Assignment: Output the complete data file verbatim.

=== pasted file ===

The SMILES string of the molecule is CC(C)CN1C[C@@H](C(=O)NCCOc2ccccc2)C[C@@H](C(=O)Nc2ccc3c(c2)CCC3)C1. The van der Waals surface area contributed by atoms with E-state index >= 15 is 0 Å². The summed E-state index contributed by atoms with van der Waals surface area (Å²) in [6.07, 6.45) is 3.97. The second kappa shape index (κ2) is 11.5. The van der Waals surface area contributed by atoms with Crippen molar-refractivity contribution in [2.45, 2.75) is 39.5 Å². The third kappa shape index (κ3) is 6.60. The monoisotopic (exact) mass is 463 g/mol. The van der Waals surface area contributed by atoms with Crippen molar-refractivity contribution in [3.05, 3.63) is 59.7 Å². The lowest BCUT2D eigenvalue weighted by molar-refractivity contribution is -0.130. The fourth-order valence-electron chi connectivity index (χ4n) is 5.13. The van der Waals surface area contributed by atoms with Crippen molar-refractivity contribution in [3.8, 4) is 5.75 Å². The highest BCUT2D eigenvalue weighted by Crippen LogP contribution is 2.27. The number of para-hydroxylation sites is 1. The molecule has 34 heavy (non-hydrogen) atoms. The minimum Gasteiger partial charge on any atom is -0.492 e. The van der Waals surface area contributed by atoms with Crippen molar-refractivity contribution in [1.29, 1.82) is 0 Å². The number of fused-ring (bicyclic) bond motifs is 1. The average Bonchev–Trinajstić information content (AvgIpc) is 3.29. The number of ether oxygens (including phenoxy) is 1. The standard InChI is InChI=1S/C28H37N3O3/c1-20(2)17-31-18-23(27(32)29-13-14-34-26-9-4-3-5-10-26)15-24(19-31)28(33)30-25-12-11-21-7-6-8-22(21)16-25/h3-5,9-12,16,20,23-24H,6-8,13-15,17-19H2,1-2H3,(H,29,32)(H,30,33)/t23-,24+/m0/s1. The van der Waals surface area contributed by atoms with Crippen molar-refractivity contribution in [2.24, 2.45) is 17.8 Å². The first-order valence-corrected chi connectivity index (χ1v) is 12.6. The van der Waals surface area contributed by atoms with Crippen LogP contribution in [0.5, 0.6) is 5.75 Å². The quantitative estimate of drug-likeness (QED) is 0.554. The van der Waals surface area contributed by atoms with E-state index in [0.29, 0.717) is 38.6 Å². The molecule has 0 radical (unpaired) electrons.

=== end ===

The SMILES string of the molecule is CC(C)CN1C[C@@H](C(=O)NCCOc2ccccc2)C[C@@H](C(=O)Nc2ccc3c(c2)CCC3)C1. The van der Waals surface area contributed by atoms with E-state index >= 15 is 0 Å². The summed E-state index contributed by atoms with van der Waals surface area (Å²) in [6.07, 6.45) is 3.97. The second kappa shape index (κ2) is 11.5. The van der Waals surface area contributed by atoms with Crippen molar-refractivity contribution in [2.45, 2.75) is 39.5 Å². The third kappa shape index (κ3) is 6.60. The monoisotopic (exact) mass is 463 g/mol. The van der Waals surface area contributed by atoms with Crippen molar-refractivity contribution in [3.05, 3.63) is 59.7 Å². The lowest BCUT2D eigenvalue weighted by molar-refractivity contribution is -0.130. The fourth-order valence-electron chi connectivity index (χ4n) is 5.13. The van der Waals surface area contributed by atoms with Crippen molar-refractivity contribution in [3.8, 4) is 5.75 Å². The highest BCUT2D eigenvalue weighted by Crippen LogP contribution is 2.27. The number of para-hydroxylation sites is 1. The molecule has 34 heavy (non-hydrogen) atoms. The minimum Gasteiger partial charge on any atom is -0.492 e. The van der Waals surface area contributed by atoms with Crippen molar-refractivity contribution in [1.29, 1.82) is 0 Å². The number of fused-ring (bicyclic) bond motifs is 1. The average Bonchev–Trinajstić information content (AvgIpc) is 3.29. The number of ether oxygens (including phenoxy) is 1. The standard InChI is InChI=1S/C28H37N3O3/c1-20(2)17-31-18-23(27(32)29-13-14-34-26-9-4-3-5-10-26)15-24(19-31)28(33)30-25-12-11-21-7-6-8-22(21)16-25/h3-5,9-12,16,20,23-24H,6-8,13-15,17-19H2,1-2H3,(H,29,32)(H,30,33)/t23-,24+/m0/s1. The van der Waals surface area contributed by atoms with Crippen molar-refractivity contribution in [2.24, 2.45) is 17.8 Å². The first-order valence-corrected chi connectivity index (χ1v) is 12.6. The van der Waals surface area contributed by atoms with Crippen LogP contribution in [0.5, 0.6) is 5.75 Å². The quantitative estimate of drug-likeness (QED) is 0.554. The van der Waals surface area contributed by atoms with E-state index in [0.29, 0.717) is 38.6 Å². The molecule has 0 radical (unpaired) electrons.